Major cities across the U.S. are taking steps to protect Jewish communities in the wake of the Texas synagogue attack and hostage situation on Saturday.
On Sunday, New York City Mayor Eric Adams announced in a tweet that enhanced security from the city’s police department was being deployed to Jewish community locations in response to the events in North Texas.
“We are closely monitoring the hostage situation in Colleyville, Texas and we’re praying for a peaceful and safe conclusion,” the newly sworn-in Adams wrote. “Out of an abundance of caution, the NYPD has deployed additional resources to key Jewish locations around the city tonight.”
New York State Governor Kathy Hocul also sent her sympathies to Jewish communities across the country while also assuring those in New York that her team did not know of any immediate threats.
On Saturday, the Chicago Police Department issued a statement saying that, while no threats were known, they were working with local Jewish communities and leaders to offer protection and ensuring that concerns were being meant.
“CPD is maintaining special attention at houses of worship throughout the city,” the Chicago PD Twitter account posted. “Additionally, we are communicating with faith leaders to address any concerns they may have. While there’s no actionable intelligence suggesting cause for concern in Chicago, the Chicago Police Department is working to ensure all houses of worship and faith-based institutions here are secure and safe.”
Other major cities taking similar action included Los Angeles, Dallas, and Houston, according to the Times of Israel. The Los Angeles Police Department confirmed that it was “increasing patrols around synagogues in LA as a precautionary measure” in conjunction with federal partners.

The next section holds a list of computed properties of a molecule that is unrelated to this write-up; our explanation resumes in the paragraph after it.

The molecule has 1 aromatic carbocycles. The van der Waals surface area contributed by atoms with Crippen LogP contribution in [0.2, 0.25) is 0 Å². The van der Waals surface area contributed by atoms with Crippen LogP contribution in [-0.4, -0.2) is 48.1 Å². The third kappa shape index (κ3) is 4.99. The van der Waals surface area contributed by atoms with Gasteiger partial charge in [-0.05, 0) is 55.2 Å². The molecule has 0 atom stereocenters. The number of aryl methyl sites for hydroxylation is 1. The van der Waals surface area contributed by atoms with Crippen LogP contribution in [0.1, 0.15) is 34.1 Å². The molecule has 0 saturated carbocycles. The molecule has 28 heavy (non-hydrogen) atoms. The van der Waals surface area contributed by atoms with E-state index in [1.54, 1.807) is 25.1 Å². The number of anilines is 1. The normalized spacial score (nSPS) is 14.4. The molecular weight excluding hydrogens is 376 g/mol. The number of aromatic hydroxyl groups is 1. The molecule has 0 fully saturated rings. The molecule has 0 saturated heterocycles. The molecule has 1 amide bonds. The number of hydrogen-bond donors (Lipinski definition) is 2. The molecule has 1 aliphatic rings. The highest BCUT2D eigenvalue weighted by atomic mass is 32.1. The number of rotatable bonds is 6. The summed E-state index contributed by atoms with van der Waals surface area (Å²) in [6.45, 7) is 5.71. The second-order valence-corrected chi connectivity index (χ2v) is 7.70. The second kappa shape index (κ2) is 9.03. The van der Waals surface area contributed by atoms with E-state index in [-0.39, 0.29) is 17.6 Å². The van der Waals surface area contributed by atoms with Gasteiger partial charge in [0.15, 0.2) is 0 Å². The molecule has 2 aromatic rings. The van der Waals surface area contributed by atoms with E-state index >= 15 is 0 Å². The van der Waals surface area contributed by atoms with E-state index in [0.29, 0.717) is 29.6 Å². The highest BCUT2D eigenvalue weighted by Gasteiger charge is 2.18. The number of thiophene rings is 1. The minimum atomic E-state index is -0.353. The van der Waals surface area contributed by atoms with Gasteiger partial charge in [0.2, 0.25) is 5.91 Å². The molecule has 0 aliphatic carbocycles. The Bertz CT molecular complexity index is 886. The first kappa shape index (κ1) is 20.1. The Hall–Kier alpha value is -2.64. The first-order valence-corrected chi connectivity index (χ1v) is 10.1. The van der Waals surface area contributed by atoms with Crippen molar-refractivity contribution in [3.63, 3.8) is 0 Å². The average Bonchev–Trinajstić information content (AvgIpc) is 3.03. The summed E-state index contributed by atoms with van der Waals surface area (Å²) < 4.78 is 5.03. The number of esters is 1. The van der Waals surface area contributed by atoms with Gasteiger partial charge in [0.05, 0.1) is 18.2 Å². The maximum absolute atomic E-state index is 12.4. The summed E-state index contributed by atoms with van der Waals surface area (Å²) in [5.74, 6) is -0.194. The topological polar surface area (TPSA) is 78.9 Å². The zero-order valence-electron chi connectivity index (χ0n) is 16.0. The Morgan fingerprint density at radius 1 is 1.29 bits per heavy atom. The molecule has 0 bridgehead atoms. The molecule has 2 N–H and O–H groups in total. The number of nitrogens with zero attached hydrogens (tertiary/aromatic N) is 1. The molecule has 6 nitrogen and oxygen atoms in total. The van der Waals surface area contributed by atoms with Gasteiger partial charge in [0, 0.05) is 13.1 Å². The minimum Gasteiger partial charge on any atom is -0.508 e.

“Police are working with the Jewish Federation and our local, state, and federal partners to monitor any concerns or threats based on the situation in Colleyville,” Dallas Mayor Eric Johnson said in a statement.
Following a 10-hour standoff with authorities, law enforcement officers were able to enter the Congregation Beth Israel synagogue and kill the hostage-taker. The suspect was later identified as British national, Malik Faisal Akram, 44. Akram was reportedly able to enter the synagogue earlier in the day by pretending to be a homeless man.
During a live stream of the situation, Akram allegedly demanded the release of Aafia Siddiqui from prison. A Pakistani neuroscientist with alleged connections to Al-Quaeda, Siddiqui is currently serving an 86-year sentence in Texas for killing U.S. military officers while in custody in Afghanistan.
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